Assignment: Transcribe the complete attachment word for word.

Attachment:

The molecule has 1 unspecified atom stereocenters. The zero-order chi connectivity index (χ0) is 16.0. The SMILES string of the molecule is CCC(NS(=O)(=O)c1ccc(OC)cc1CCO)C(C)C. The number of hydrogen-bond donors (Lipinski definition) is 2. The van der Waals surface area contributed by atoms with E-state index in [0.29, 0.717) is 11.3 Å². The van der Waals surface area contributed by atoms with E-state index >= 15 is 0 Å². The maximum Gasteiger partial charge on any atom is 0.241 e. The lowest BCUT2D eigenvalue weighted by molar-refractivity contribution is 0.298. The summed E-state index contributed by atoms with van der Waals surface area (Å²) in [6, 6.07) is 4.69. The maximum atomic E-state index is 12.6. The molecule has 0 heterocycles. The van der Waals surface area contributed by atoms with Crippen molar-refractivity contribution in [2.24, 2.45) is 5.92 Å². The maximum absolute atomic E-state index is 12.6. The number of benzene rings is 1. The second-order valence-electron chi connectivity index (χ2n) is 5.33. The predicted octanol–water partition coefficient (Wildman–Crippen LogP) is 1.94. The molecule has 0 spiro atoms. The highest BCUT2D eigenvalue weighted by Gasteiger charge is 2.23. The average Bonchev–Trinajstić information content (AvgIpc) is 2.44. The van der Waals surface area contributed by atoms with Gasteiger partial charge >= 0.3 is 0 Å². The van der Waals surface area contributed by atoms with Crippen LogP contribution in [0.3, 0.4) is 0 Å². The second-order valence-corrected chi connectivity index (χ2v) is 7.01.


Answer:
The molecule has 1 unspecified atom stereocenters. The zero-order chi connectivity index (χ0) is 16.0. The SMILES string of the molecule is CCC(NS(=O)(=O)c1ccc(OC)cc1CCO)C(C)C. The number of hydrogen-bond donors (Lipinski definition) is 2. The van der Waals surface area contributed by atoms with E-state index in [0.29, 0.717) is 11.3 Å². The van der Waals surface area contributed by atoms with E-state index >= 15 is 0 Å². The maximum Gasteiger partial charge on any atom is 0.241 e. The lowest BCUT2D eigenvalue weighted by molar-refractivity contribution is 0.298. The summed E-state index contributed by atoms with van der Waals surface area (Å²) in [6, 6.07) is 4.69. The maximum atomic E-state index is 12.6. The molecule has 0 heterocycles. The van der Waals surface area contributed by atoms with Crippen molar-refractivity contribution in [2.24, 2.45) is 5.92 Å². The maximum absolute atomic E-state index is 12.6. The number of benzene rings is 1. The second-order valence-electron chi connectivity index (χ2n) is 5.33. The predicted octanol–water partition coefficient (Wildman–Crippen LogP) is 1.94. The molecule has 0 spiro atoms. The highest BCUT2D eigenvalue weighted by Gasteiger charge is 2.23. The average Bonchev–Trinajstić information content (AvgIpc) is 2.44. The van der Waals surface area contributed by atoms with Gasteiger partial charge >= 0.3 is 0 Å². The van der Waals surface area contributed by atoms with Crippen LogP contribution in [0.3, 0.4) is 0 Å². The second-order valence-corrected chi connectivity index (χ2v) is 7.01.